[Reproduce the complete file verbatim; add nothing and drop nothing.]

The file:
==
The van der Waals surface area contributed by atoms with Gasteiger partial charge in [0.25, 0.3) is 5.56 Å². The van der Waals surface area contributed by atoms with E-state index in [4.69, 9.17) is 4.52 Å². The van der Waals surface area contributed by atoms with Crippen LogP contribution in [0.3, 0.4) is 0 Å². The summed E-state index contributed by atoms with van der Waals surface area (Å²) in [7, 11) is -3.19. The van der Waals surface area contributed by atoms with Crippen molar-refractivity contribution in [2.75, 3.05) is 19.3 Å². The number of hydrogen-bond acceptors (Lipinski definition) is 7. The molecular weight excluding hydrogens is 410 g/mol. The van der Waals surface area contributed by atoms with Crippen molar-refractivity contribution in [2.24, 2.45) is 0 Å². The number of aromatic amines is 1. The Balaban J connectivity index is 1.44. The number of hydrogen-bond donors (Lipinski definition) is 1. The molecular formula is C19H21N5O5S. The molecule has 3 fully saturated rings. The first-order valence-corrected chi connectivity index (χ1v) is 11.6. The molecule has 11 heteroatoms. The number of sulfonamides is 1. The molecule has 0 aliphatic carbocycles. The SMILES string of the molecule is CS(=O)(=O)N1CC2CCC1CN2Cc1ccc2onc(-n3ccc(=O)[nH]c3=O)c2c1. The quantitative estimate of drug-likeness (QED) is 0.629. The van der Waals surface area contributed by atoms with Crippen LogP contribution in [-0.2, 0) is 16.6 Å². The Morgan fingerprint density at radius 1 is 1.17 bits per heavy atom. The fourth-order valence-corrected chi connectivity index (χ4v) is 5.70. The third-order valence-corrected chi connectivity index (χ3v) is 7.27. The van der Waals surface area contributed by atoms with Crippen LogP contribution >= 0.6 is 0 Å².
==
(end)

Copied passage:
The van der Waals surface area contributed by atoms with Gasteiger partial charge in [0.25, 0.3) is 5.56 Å². The van der Waals surface area contributed by atoms with E-state index in [4.69, 9.17) is 4.52 Å². The van der Waals surface area contributed by atoms with Crippen LogP contribution in [0.3, 0.4) is 0 Å². The summed E-state index contributed by atoms with van der Waals surface area (Å²) in [7, 11) is -3.19. The van der Waals surface area contributed by atoms with Crippen molar-refractivity contribution in [2.75, 3.05) is 19.3 Å². The number of hydrogen-bond acceptors (Lipinski definition) is 7. The molecular weight excluding hydrogens is 410 g/mol. The van der Waals surface area contributed by atoms with Crippen molar-refractivity contribution in [2.24, 2.45) is 0 Å². The number of aromatic amines is 1. The Balaban J connectivity index is 1.44. The number of hydrogen-bond donors (Lipinski definition) is 1. The molecular formula is C19H21N5O5S. The molecule has 3 fully saturated rings. The first-order valence-corrected chi connectivity index (χ1v) is 11.6. The molecule has 11 heteroatoms. The number of sulfonamides is 1. The molecule has 0 aliphatic carbocycles. The SMILES string of the molecule is CS(=O)(=O)N1CC2CCC1CN2Cc1ccc2onc(-n3ccc(=O)[nH]c3=O)c2c1. The quantitative estimate of drug-likeness (QED) is 0.629. The van der Waals surface area contributed by atoms with Crippen LogP contribution in [-0.2, 0) is 16.6 Å². The Morgan fingerprint density at radius 1 is 1.17 bits per heavy atom. The fourth-order valence-corrected chi connectivity index (χ4v) is 5.70. The third-order valence-corrected chi connectivity index (χ3v) is 7.27. The van der Waals surface area contributed by atoms with Crippen LogP contribution >= 0.6 is 0 Å².